The Glendale City Council on Tuesday agreed to write a letter asking the federal government to inscribe the names of 74 U.S. Navy sailors killed at sea decades ago — including one from Glendale — on the Vietnam Veterans Memorial in Washington, D.C.
It was the early morning hours of June 3, 1969, when the USS Frank E. Evans and HMAS Melbourne collided, severing the American destroyer in half.
But the fact that the crash occurred 12 miles from the designated combat zone in Vietnam has kept the U.S. Department of Defense from allowing the names of those who perished on the USS Evans to be memorialized.
“The families found out by accident, by visiting the memorial and not seeing their family members listed, which is a terrible way to find out you were slighted, so we want to correct this wrong,” said Councilwoman Laura Friedman, who asked to have the issue on the agenda.
Every June 3 since 2003, survivors and family members have gathered in Long Beach, the final port of the USS Evans, to remember their loved ones.
An amendment to the National Defense Authorization Act by Rep. Adam Schiff (D-Burbank) urging Defense Secretary Chuck Hagel to place the sailors’ names on the memorial has already passed the House of Representatives and awaits a Senate vote. Hagel is the first Vietnam War veteran to serve in the top defense post.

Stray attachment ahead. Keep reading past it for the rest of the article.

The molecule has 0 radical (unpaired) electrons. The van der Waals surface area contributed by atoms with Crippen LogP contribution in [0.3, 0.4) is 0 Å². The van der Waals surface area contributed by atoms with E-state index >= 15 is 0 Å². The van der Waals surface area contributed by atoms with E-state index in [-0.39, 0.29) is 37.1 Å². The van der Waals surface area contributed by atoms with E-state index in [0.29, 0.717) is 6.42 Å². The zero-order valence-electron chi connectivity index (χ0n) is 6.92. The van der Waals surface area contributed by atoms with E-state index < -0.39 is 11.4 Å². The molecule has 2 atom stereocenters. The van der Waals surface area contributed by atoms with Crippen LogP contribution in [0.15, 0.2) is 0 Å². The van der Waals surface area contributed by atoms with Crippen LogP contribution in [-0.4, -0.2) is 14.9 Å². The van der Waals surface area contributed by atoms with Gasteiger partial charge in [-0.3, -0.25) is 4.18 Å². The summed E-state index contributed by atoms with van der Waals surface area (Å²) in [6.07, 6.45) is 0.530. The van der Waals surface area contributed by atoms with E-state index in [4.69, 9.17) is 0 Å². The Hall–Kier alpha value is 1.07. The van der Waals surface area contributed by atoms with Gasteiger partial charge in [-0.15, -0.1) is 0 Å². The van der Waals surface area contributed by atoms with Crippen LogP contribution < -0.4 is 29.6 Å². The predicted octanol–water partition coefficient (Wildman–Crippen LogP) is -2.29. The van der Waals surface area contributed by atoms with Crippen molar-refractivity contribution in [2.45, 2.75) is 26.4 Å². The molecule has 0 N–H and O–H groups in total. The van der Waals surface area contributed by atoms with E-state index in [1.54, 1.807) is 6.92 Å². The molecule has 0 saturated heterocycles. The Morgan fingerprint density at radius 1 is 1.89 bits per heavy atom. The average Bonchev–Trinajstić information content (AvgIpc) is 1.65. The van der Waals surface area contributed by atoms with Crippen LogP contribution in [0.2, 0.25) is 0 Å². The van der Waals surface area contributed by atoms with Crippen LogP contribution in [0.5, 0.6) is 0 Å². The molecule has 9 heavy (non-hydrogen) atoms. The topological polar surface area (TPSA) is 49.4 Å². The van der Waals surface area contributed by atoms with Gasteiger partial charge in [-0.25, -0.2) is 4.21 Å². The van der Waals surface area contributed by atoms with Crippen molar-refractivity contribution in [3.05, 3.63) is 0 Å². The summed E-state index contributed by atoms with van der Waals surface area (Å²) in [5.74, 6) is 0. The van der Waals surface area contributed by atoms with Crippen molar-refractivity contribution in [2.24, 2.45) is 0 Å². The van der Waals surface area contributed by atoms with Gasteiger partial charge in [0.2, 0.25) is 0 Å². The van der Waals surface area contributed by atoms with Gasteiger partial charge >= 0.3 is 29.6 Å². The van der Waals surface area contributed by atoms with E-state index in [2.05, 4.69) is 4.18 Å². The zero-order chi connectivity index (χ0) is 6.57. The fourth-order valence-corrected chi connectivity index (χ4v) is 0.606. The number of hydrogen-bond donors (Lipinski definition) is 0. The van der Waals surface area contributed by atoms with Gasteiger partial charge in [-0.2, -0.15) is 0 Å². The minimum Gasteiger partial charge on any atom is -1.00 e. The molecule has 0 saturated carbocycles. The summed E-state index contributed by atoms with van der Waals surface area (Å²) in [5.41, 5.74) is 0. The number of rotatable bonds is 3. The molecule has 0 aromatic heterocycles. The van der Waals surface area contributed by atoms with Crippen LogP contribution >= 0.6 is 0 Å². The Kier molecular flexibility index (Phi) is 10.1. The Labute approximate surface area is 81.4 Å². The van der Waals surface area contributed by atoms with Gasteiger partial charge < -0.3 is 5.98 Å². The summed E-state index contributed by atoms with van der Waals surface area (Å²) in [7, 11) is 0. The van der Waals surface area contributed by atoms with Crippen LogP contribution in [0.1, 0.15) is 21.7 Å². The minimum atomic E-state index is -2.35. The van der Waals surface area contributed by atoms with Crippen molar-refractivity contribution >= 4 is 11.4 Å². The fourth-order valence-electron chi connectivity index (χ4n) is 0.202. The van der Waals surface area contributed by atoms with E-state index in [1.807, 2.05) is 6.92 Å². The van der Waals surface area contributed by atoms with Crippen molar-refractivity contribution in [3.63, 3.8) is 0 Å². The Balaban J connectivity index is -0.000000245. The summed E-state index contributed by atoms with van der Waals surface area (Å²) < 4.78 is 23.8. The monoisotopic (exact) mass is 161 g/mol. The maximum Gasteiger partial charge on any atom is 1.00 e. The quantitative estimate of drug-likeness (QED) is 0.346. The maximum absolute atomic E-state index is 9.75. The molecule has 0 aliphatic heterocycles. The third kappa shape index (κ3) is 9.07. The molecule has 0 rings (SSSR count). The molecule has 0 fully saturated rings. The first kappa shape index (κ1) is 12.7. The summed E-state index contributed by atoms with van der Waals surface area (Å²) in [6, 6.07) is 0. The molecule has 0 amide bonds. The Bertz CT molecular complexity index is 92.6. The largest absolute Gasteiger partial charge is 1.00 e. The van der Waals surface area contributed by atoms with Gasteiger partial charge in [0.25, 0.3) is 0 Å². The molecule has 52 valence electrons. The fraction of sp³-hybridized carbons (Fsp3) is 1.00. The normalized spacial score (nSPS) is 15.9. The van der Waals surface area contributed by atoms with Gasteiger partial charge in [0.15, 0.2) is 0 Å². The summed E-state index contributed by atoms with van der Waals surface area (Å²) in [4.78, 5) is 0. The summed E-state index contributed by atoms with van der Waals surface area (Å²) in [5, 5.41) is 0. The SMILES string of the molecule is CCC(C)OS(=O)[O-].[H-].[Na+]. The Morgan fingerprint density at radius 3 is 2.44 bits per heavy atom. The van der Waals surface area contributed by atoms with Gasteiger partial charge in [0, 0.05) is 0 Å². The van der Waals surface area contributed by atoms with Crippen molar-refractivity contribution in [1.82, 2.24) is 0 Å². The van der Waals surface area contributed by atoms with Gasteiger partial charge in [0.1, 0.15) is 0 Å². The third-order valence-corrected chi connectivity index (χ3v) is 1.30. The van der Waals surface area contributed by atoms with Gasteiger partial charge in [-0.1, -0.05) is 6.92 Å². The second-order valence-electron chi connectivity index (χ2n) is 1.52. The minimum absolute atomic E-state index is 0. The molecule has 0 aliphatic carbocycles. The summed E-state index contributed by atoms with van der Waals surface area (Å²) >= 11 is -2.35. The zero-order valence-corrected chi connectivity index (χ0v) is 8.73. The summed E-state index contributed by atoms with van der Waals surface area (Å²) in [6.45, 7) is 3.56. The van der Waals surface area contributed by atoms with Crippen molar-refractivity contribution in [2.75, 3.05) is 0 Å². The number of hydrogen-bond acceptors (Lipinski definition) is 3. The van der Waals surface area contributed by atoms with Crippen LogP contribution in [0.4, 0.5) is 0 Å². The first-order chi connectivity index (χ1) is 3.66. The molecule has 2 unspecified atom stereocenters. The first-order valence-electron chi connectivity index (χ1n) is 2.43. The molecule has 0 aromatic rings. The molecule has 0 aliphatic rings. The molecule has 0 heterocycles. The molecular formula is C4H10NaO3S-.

At their Tuesday meeting, the Glendale City Council voted unanimously to do their part by drafting a letter to the U.S. Defense Department, and they were thanked by family members of two victims of the USS Evans tragedy.
Tim Wendler lost his father, Richard Thibodeau, while Fred Kerr’s older brother, Glendale native Jim Kerr, was also killed.
Kerr said he was in the middle of history class at Hoover High School 45 years ago when he received the news about his brother.
“Tim’s dad and Jim lost the lives they had that day and the life they never got to live,” Kerr said.
Councilman Frank Quintero, a Vietnam War veteran, recalled two men from his platoon who were killed in action and their names are on the Vietnam memorial.
He said, in his mind, he doesn’t think they would object to having the sailors’ names join them on the monument.
“I’m sure they’d be happy to welcome your brother and these other sailors on that wall,” Quintero said.
Follow Arin Mikailian on Twitter: @ArinMikailian.